Until quite recently, the words cashless and contactless were slowly but surely making their way into the mainstream of the payments world. With COVID-19, that steady shift turned into an unexpected sprint.

As the world—public transit included—rushed to adjust to the new reality, there was an almost overnight need to eliminate unnecessary physical contact between people to increase public safety and protect public health. 

Now that contactless bank card payments are becoming the new industry standard in public transport, we take a closer look at how they work and why they’re not going anywhere.

What are contactless payments and how do they work?

Like the name suggests, contactless payments do not require physical contact between a payment device or point of sale (PoS) terminal. An enabled card or mobile device held close to the payment terminal is all it takes to pay for a ticket. The passenger’s contactless EMV bank card talks to the PoS unit using NFC (ISO 14443) short-range radio, and payment account information is encrypted and exchanged securely.

EMV (which stands for Europay, Mastercard, and Visa) is a technical payments standard ensuring that chip-based and contactless cards and terminals are compatible worldwide. EMV cards use an embedded microprocessor that connects with an EMV PoS device. This connection between card and payment device happens by either inserting or tapping the card. While EMV cards have been used in retail environments for years, it’s the option to tap and go that makes EMV a particularly good match for public transport, where the speed and simplicity of a contactless payment contributes significantly to the overall passenger experience.

What are the benefits of contactless?

During the COVID-19 crisis, reducing passenger and staff contact became an immediate concern. As a near-universal payment medium, contactless bank cards stepped in to make access to public transport safe and convenient for all passengers, regardless of their travel frequency.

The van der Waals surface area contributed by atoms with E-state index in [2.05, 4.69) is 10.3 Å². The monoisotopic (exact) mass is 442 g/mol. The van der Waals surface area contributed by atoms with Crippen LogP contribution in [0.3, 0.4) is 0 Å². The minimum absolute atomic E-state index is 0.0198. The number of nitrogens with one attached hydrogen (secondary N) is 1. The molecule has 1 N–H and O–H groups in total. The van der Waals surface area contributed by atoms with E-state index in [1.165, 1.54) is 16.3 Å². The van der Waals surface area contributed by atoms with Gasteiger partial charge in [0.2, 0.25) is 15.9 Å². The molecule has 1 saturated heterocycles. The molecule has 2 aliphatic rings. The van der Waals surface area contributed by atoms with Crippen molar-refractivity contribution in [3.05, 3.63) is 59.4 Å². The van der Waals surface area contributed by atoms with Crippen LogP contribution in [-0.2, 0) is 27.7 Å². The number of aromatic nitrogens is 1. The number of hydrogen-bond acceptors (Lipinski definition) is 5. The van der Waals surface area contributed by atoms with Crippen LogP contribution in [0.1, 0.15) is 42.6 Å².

Improved boarding efficiency, safety (for both passengers and drivers), and reduced costs are some of the biggest benefits, making contactless by far the most convenient payment option available today. COVID-19 may have accelerated widespread adoption of contactless solutions, but there is no reason to believe contactless will slow down or go anywhere once the pandemic subsides.

What are the challenges of adopting contactless payments?

Implementing contactless payments does come with its own set of challenges. A considerable hurdle preventing widespread implementation is the complexity of coordinating efforts between transit authorities, municipalities, financial institutions, and technology suppliers. Establishing pricing and policies can also be a challenge. Add to this the initial implementation costs—such as purchasing and installing new equipment—and the barrier to entry may seem daunting.

In an atmosphere of tight budgets and intense competition, public transit authorities are trying to find ways of reducing expenses while improving customer experiences. As much as contactless payments contribute to both of these goals, cost is often still a major consideration. 

What tips the balance in the budgetary limitations department is one simple fact: the cost of maintaining and replacing technically outdated and obsolete equipment is increasing. Over time, bulky old systems swallow more money than they may seem to be saving, while contactless solutions are designed to help reduce costs over the long term, placing the switch firmly in the “worth it” column.

Why contactless payments are the future of public transport ticketing

The need for safe, simple, and quick ticket purchasing without the need to queue or buy a ticket from the driver was already becoming evident before the pandemic. One of the first European capitals to introduce contactless payments with bank cards in public transport was Tallinn, Estonia. The city’s new solution was created through collaboration between Ridango, the Tallinn Transport Department, LHV, and Mastercard.

Ridango’s ticketing solutions support contactless payments, allowing passengers to simply tap open-loop contactless bank cards directly at validators. Thanks to this innovation, occasional users of Tallinn’s public transport system no longer need to buy a single ticket from the driver or have a pre-paid Public Transport Card.

Ridango’s experience implementing a pioneering solution in Tallinn has demonstrated that contactless payments offer the best of both worlds: the most streamlined experience for passengers, as well as an added layer of public safety in the face of a pandemic. And while we hope to leave COVID-19 in the past far behind us, contactless payments are definitely coming with us into the future.

Want to know more about contactless payments? Get in touch